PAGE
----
Robot Recreates Ancient Animals Movements

african mudskipper

The first creatures to walk on land were ancient animals.

Making the transition from water to dry land was a huge evolutionary accomplishment. The first creatures to walk on land were ancient animals. Now these types of animals are extinct. Researchers believe they pushed beyond the water edge by using their tails.

Scientists have studies the movements of a unique fish. This fish is called the African mudskipper. Researchers observed that tails were essential in movement Tails could have allowed the predecessors of this type of fish to gain traction on sandy beaches.

Daniel Goldman is a physicist who worked on a study on ancient animals. The team of researchers looked at how animals left seas and started walking on beaches. The study was published in the journal Science.

The study revealed that a number of organisms which exists on Earth today resemble ancient animals of the Devonian era – which ended approximately 360 million years ago.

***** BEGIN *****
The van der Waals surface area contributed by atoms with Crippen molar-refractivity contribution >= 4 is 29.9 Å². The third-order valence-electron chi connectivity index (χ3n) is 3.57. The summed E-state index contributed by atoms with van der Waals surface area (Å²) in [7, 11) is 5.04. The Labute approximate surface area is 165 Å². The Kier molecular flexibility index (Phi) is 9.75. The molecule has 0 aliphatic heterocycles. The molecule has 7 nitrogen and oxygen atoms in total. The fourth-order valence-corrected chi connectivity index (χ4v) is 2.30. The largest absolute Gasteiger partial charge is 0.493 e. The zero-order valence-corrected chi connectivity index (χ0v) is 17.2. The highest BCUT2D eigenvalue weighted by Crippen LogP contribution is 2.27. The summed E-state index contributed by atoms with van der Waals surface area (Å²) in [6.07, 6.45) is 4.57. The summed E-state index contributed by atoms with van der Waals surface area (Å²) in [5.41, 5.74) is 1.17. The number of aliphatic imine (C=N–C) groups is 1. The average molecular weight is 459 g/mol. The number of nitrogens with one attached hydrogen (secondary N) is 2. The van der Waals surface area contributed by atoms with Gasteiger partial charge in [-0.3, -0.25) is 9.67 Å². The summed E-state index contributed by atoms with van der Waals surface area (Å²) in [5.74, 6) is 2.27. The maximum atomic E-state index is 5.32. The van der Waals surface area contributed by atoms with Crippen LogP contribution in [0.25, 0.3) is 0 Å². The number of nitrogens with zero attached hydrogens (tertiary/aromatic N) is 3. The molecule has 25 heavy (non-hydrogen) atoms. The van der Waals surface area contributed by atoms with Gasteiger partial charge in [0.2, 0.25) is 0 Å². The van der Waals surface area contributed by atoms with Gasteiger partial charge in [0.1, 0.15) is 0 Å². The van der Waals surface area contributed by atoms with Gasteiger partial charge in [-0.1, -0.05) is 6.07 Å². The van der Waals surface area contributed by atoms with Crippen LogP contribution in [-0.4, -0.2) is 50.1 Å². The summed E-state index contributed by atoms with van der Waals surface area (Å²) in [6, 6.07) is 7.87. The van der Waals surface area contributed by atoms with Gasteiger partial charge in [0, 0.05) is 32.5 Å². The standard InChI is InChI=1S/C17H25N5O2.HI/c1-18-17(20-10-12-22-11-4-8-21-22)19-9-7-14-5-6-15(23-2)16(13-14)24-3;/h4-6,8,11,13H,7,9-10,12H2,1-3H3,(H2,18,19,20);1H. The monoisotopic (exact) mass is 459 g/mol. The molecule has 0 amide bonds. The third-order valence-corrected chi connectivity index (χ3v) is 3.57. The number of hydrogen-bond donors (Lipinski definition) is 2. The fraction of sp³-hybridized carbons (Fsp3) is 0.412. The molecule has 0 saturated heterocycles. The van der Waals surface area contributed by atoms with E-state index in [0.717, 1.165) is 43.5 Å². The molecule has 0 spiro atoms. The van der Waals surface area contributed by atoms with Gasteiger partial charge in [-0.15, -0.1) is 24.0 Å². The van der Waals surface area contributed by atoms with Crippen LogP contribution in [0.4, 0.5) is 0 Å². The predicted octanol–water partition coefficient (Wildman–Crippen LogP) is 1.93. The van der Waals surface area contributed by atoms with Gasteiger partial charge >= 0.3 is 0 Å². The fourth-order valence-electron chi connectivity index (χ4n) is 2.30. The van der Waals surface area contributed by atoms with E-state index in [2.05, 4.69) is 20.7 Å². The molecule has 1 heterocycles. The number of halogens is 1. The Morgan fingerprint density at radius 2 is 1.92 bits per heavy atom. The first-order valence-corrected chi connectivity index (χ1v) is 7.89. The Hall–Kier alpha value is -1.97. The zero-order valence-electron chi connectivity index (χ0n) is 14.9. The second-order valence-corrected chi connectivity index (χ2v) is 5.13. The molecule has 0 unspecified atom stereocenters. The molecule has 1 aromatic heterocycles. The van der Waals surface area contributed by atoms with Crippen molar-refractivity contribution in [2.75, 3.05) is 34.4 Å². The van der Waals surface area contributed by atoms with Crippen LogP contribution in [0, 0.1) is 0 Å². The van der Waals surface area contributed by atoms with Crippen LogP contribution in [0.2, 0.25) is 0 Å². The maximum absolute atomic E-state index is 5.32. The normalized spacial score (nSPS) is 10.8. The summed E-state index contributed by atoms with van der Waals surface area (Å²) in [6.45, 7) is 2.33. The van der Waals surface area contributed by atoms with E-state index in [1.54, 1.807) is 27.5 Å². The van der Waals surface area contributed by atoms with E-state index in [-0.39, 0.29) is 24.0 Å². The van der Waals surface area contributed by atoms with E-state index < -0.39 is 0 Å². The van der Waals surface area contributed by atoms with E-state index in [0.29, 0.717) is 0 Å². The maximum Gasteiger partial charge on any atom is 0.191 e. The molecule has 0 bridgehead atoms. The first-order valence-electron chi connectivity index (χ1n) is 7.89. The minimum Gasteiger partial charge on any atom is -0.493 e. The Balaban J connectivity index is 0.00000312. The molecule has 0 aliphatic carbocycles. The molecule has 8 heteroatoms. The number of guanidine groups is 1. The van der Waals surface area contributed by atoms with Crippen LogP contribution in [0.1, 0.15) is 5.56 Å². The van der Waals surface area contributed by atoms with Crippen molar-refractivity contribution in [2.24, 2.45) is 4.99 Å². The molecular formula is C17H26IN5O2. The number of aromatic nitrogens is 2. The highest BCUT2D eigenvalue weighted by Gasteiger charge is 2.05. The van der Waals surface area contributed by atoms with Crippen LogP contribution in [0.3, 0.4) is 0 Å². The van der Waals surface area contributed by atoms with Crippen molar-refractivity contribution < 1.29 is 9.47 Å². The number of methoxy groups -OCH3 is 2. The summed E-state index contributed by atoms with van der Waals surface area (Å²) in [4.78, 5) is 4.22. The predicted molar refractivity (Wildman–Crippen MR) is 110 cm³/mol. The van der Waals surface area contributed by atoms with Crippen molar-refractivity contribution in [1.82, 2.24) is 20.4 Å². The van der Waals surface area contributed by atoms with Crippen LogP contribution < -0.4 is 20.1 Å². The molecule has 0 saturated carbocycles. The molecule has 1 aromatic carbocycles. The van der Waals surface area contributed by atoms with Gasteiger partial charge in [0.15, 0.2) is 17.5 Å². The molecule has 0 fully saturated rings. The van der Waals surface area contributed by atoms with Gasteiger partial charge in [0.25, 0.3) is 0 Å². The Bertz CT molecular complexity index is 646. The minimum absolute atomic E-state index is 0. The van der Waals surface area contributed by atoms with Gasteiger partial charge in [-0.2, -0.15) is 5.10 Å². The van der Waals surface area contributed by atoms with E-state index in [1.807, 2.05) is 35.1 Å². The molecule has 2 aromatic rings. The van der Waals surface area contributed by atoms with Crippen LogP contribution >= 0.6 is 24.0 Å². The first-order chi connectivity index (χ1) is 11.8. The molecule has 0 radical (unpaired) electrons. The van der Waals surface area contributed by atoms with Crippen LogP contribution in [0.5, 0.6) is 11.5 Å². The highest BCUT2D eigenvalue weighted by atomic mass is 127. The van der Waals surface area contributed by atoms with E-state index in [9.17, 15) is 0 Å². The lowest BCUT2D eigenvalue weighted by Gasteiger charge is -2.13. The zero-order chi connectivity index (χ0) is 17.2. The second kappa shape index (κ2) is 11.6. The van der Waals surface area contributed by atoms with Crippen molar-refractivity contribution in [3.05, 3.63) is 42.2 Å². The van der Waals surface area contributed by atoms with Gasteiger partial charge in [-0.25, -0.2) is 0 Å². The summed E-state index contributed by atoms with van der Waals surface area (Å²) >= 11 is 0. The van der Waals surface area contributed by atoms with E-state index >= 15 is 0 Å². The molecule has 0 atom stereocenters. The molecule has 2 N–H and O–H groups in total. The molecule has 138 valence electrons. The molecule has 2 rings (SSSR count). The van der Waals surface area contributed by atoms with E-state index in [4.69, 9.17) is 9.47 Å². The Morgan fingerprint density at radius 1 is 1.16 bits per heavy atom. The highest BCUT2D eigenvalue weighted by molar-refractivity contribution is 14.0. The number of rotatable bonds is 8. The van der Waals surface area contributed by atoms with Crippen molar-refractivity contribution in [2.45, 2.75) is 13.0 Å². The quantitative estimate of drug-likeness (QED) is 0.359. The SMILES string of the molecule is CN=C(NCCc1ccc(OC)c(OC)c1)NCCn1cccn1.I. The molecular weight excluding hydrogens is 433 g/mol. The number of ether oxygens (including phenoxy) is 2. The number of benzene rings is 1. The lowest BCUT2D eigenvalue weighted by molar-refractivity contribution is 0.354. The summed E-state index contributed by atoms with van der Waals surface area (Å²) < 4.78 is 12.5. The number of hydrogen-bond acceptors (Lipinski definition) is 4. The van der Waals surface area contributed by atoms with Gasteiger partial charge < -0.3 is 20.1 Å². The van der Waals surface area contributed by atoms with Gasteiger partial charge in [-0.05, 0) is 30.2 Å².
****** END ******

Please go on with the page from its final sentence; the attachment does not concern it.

The African mudskipper is an amphibious fish that lives between two worlds: water and dry land. It tries never to dry out completely. These species is about four inches long with two front legs and a tail. They breathe through their skin and gills. They can be found in mangroves or mudflats.

As these fish climb out of the water, their front legs synchronize reaching up, digging into the sand and thrusting their bodies forward.  Scientists revealed that as they modified the slope of the sandy beach, the fish relied on their tails to push them forward and to keep them from sliding.

Researchers 3D printed a robot which had similar characteristics to the fish in the study. It used the same motions to move up slopes as if using a pair of clutches. It was tested in an environment filled with plastic beads, as sand could have damaged it.

The robot, called MuddyBot, has two limbs and a strong tail, and it is powered by electric engines. It recreates ancient animal movements.

Early animals that lived on land did not have control over their limbs, so the tail helped them move around. The first vertebrate animals to emerge from the water had four legs instead of two. In future, scientists will try to find and analyze fossils, and to reveal more pieces of the evolutionary puzzle.